Sept - Dec 2016
Global Digital Innovation
Edu Tech 


What Digital Citizenship means

Digital etiquette: Electronic standards of conduct or proceedings.

It is not enough to create rules and policies, we must learn to become responsible digital citizens in this new society.

Digital communication: electronic exchange of information.

Anyone should be afforded the opportunity to access information anywhere and anytime.

Digital literacy: the process of teaching and learning about technology and the use of technology.

As new technologies emerge we need to learn how to use that technology quickly and appropriately. We need to be digital literate.

Digital access: full electronic participation in society.

Digital exclusion of any kind does not enhance the growth of human beings in an electronic society. One gender should not have preferential treatment over another. Electronic access should not be determined by race, physical or mental challenges. The issue of people in cities or towns with limited connectivity needs to be addressed as well. To become productive citizens we need to be committed to equal digital access.

Digital commerce: electronic buying and selling of goods.

Children and young people need to learn about how to be effective consumers in a safe digital economy.

Digital law: electronic responsibility for actions and deeds.

Digital law deals with the ethics of technology. There are certain rules of society that fall under illegal acts. These laws apply to anyone who works or plays online.

Digital rights and responsibilities: those freedoms extended to everyone in a digital world.

Basic digital rights must be addressed, discussed and understood in the digital world. With these rights also come responsibilities. Users, including children and young people, must help define how the technology is to be used in an appropriate manner. In a digital society these two areas must work together for everyone to be productive.

Digital security (self-protection): electronic precautions to guarantee safety.

In any society there are individuals who steal, deface property or disrupt other people’s lives. The same is true for the digital community. It is not enough to trust your peers in the community for your own safety. In our own homes we put locks on our doors and fire alarms in our homes to provide some level of protection. The same must be true in the digital world. We need to have virus protection, back ups of data and surge control on our equipment. As responsible citizens we must protect our information from outside forces that might cause disruption or harm.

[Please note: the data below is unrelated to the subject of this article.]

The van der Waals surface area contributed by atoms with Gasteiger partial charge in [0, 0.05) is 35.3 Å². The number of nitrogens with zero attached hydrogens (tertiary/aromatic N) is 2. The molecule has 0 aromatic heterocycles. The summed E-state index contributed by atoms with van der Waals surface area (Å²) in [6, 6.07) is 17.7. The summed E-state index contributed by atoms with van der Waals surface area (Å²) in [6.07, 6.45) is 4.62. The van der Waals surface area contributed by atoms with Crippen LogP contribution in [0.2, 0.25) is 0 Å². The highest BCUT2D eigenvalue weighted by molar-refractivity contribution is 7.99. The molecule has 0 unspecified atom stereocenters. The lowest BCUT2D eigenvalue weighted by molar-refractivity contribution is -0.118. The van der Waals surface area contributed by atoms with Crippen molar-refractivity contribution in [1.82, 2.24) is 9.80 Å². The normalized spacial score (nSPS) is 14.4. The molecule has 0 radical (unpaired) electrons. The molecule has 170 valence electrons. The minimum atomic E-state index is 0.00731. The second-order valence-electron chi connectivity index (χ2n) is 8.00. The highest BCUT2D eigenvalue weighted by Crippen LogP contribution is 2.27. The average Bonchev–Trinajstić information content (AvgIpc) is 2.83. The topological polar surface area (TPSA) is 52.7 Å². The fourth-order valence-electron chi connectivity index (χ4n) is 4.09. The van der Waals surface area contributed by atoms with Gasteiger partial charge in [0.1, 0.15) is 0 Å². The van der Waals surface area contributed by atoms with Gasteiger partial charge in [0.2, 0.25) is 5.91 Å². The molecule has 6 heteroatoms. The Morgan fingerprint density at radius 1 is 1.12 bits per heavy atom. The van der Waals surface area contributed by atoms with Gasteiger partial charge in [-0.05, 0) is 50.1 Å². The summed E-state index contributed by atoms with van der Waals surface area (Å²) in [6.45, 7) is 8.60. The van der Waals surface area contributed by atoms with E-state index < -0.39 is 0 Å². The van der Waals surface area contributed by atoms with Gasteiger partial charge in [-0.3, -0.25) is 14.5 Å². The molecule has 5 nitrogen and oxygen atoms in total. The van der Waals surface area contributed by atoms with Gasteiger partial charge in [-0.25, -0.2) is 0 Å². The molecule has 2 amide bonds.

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Creator Spaces   Designing Innovation Economics


Ayesha Dawood

I liked this when I came across it “Thinking is a kind of making, and making is a kind of thinking" says Jessie Shefrin former Provost of The Rhode Island School of Design and past Dean of Graduate Studies of The Rhode Island School of Design.

I like this too, alot 'design thinking ... is the expression of communication – the form itself...' that is the response I got when I asked John Maeda, at a talk at MIT this year what design thinking is -- Is it the form, is it the way it is presented .. and how does it impact international affairs? His response has got me mulling on innovation economics – and a very 21st century focus. The innovation economics idea was introduced to me by Professor William Fisher of Harvard Law School, Wilmer Hale Professor of Intellectual Property. And so Professor Fisher I take the liberty to propel this idea to designing innovation economics in the 21st century. So here I am positing Creator Spaces as innovation economics in action. And yes, Prof Fisher, Intellectual Property is important and as you say, only and only if it creatively engages with culture. So I take the creative engaging with the culture of a people, the culture of counties ... to a culture of creation. So, I am building and creating and designing too. Is this Ronald Dworkin`s chain novel theory playing itself out – a step by step building of things.